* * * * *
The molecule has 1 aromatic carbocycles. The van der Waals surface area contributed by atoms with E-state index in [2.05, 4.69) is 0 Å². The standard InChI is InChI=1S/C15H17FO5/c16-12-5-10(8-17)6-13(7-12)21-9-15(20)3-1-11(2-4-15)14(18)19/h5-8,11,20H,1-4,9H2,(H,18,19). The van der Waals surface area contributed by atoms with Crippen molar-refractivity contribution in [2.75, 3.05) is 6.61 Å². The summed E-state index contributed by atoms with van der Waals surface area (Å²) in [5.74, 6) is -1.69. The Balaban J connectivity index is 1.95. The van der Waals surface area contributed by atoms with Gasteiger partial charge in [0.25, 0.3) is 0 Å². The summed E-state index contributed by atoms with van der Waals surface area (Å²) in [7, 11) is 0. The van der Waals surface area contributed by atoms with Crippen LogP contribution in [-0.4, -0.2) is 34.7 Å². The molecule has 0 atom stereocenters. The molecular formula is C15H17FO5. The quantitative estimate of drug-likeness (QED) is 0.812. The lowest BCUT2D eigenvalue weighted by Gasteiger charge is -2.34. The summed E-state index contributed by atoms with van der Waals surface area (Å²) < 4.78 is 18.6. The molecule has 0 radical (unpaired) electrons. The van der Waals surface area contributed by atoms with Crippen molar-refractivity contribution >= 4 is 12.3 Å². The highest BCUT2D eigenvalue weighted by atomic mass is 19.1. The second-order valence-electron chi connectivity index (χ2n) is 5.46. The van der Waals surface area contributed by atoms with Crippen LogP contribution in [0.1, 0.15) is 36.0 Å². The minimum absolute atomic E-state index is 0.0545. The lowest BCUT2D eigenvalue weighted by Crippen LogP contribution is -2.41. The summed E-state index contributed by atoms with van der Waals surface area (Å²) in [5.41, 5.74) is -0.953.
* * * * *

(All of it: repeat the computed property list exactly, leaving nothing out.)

The molecule has 1 aromatic carbocycles. The van der Waals surface area contributed by atoms with E-state index in [2.05, 4.69) is 0 Å². The standard InChI is InChI=1S/C15H17FO5/c16-12-5-10(8-17)6-13(7-12)21-9-15(20)3-1-11(2-4-15)14(18)19/h5-8,11,20H,1-4,9H2,(H,18,19). The van der Waals surface area contributed by atoms with Crippen molar-refractivity contribution in [2.75, 3.05) is 6.61 Å². The summed E-state index contributed by atoms with van der Waals surface area (Å²) in [5.74, 6) is -1.69. The Balaban J connectivity index is 1.95. The van der Waals surface area contributed by atoms with Gasteiger partial charge in [0.25, 0.3) is 0 Å². The summed E-state index contributed by atoms with van der Waals surface area (Å²) in [7, 11) is 0. The van der Waals surface area contributed by atoms with Crippen LogP contribution in [-0.4, -0.2) is 34.7 Å². The molecule has 0 atom stereocenters. The molecular formula is C15H17FO5. The quantitative estimate of drug-likeness (QED) is 0.812. The lowest BCUT2D eigenvalue weighted by Gasteiger charge is -2.34. The summed E-state index contributed by atoms with van der Waals surface area (Å²) < 4.78 is 18.6. The molecule has 0 radical (unpaired) electrons. The van der Waals surface area contributed by atoms with Crippen molar-refractivity contribution >= 4 is 12.3 Å². The highest BCUT2D eigenvalue weighted by atomic mass is 19.1. The second-order valence-electron chi connectivity index (χ2n) is 5.46. The van der Waals surface area contributed by atoms with Crippen LogP contribution in [0.1, 0.15) is 36.0 Å². The minimum absolute atomic E-state index is 0.0545. The lowest BCUT2D eigenvalue weighted by Crippen LogP contribution is -2.41. The summed E-state index contributed by atoms with van der Waals surface area (Å²) in [5.41, 5.74) is -0.953.